The old bar and dining room vs. the bright new style.

Adjacent to the kitchen, on the other side of the pantry wall, is the bar. While location did not change, the look, style, and general feel of the area certainly did. The sink has been removed in favor of more counterspace, and the cabinets have been updated and the storage space doubled. A mirrored backsplash helps make the space feel even larger. The abutting wall has been covered with a handmade wallpaper, a Laguna Bronze color/pattern, that beautifully complements the light brown floors and gray cabinetry.

The bar technically sits at the end of the dining space, and thus, nearby is the new, very modern dining table that seats ten. Above, a modern custom designed light fixture bathes the area in soft light after the sun sets. The adjoined living room is open and luxurious, equipped with a sofa and armchairs that echo the modern style of the dining table and chairs. An area rug and coffee table round out the amenities.

While the furniture is exquisite, they are hardly the centerpiece of this remodel: the giant window wall and fireplace really steal visitors’ gaze.

An extreme contrast in dark vs. light – take a look at the old living room, glass wall, and fireplace vs the beautiful remodel!

The home’s rear wall faces south-southwest and is exposed at the top of a cliff. As a result, the old wall (which was not built very well) was completely rotting and leaking. Barley|Pfeiffer installed a thermally broken aluminum curtain wall system. True curtain wall systems are usually more expensive than the typical storefront or generic window wall systems, but in turn, they offer a more robust solution for draining water. Given the large exposure to wind-driven rains, and the apparent history of water leaks, the investment was recommended and has proven to be worth-while. The home’s rear wall now holds up better against the elements and is much more energy efficient than the previous structure. And thanks to the expanded glass portion of the wall, natural light and spectacular views have been maximized. The aforementioned windows over the front door play an architectural role in balancing the light that comes in from both sides of the home.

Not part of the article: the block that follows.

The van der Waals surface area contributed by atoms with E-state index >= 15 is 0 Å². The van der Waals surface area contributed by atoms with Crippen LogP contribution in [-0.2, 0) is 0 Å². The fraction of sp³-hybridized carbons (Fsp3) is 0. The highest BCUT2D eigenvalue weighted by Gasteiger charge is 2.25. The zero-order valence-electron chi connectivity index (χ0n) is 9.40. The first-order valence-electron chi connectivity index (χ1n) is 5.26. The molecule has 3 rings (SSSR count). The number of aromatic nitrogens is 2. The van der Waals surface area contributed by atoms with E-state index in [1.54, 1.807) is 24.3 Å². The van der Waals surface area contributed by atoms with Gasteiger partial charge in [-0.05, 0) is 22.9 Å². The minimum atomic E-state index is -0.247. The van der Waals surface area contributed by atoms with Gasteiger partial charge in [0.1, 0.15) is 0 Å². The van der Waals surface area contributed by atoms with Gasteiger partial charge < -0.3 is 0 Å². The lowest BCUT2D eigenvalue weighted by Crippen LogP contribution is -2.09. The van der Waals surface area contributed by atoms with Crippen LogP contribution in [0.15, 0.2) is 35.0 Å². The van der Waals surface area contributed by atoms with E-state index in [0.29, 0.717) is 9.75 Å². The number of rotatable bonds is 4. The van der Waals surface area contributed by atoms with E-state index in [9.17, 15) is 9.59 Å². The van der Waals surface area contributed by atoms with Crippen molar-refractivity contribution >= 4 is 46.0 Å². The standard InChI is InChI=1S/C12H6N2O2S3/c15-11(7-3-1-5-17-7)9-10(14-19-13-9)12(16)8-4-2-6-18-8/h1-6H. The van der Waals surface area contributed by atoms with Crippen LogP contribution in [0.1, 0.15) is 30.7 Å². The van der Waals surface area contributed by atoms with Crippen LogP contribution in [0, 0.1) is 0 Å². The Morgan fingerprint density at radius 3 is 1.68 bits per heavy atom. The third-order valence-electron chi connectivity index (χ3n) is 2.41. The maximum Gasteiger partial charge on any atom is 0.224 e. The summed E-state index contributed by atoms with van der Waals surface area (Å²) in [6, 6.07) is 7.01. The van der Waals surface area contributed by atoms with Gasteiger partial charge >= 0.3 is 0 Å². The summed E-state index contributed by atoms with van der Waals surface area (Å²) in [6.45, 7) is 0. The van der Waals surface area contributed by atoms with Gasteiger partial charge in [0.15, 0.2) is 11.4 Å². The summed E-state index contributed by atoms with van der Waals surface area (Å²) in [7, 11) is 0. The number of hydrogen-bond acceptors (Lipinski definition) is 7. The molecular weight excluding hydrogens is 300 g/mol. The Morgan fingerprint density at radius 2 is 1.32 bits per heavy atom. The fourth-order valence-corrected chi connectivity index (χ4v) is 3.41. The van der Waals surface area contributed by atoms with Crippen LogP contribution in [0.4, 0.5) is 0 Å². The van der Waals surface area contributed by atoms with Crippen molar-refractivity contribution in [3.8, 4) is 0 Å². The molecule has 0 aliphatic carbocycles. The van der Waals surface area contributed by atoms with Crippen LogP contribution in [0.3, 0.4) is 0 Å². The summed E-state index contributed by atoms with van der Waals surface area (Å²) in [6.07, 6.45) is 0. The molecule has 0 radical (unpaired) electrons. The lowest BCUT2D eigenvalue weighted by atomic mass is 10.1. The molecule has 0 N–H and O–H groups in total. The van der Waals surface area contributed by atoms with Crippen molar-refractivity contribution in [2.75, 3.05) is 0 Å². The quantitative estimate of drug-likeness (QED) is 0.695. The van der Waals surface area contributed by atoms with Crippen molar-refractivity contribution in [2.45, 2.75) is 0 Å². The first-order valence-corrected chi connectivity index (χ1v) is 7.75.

The fireplace wall was also completely redesigned and rebuilt; a mandatory task, considering it was not supported properly from the start. The wood burning fireplaced was replaced with a more efficient (and better for the environment) linear gas fireplace. The stone veneer wall was taken down and a new wall was constructed, featuring a hand troweled, highly burnished, venetian plaster with beeswax sealer. The fireplace is encased in a metal, which is also used as the hearth. This is surrounded by gorgeous walnut paneling. Indirect lighting (LEDs) under the hearth and behind the paneling create the effect of a floating fireplace wall. Quite stunning.

Barley|Pfeiffer Remodel stairs before
Barley|Pfeiffer Remodel stairs after

The new stairwell is lighter in color and brighter thanks to the larger window with unobstructed view.

The final area that received a remodel was not in the original scope of the project, but since they were fixing things… The home’s main stairwell, located on the other side of the fireplace wall, was redesigned and brightened like the rest of the home The stairs were rebuilt and covered with the same porcelain tiles to match the rest of the remodel. The old railing was replaced with a modern glass one, and the walls have received wallpaper treatment to brighten the space and add style consistent with the rest of the remodel. Finally, an elevated deck outside the stairwell’s window wall has been removed. This allowed Barley|Pfeiffer to open the wall, install a larger window, and maximize the natural light and that amazing view.

Barley|Pfeiffer Remodel Birth of Venus
The Birth of Venus has a proper home here, literally on a pedestal.

One last special touch to note, courtesy of Barley|Pfeiffer. The owners had acquired a statue of The Birth of Venus in their travels over the years and placed in the atrium, where it sat unappreciated. The statue has been given a special, new home: a carved-out niche in the new entryway. It now sits on a glass pedestal illuminated by a soft light. A gorgeous complement to the space.

Barley|Pfeiffer Architecture has consistently impressed us with their work. As frequent participants in the Austin Modern Home Tour, we have seen their remodels in person, and they are all exceptional. While the pandemic has put our in-person events on hold, we could not be happier to showcase this amazing transformation through before-and-after photos. Alan Barley, AIA and Peter Pfeiffer, FAIA are true masters of their craft (with quite a few awards to prove it), and this remodel is a testament to their expertise and skill. This cramped, dark, and gloomy home has not just seen the light, but is truly bathed in it. 

Barley|Pfeiffer Remodel new rear wall exterior
Outside looking in to this beautiful remodel

Barley|Pfeiffer Architecture
Based in: Austin, Texas

Project Manager: Joel Effland
Interior Designer: Sharon Radovich, Panache Interiors
Contractor: Oliver Custom Homes
Photo Credit: Mark Adams Media

Project neighborhood: Lost Creek
Approximate Square Footage of Renovation: 1,200
Original Construction: 1978
Renovation completion: 2019

– Details and Finishes –
Wood (fireplace and cabinets): Pecan
Wallpaper (Dining): MDC Laguna Bronze
Wallpaper (Stairwell): MDC Rock Steady Uptown Cut
Dining Table: Modloft – Camden
Barstools: Calagaris – Even Plus
Paint: Sherwin Williams
Dining Room light: Modern Forms – Dream LED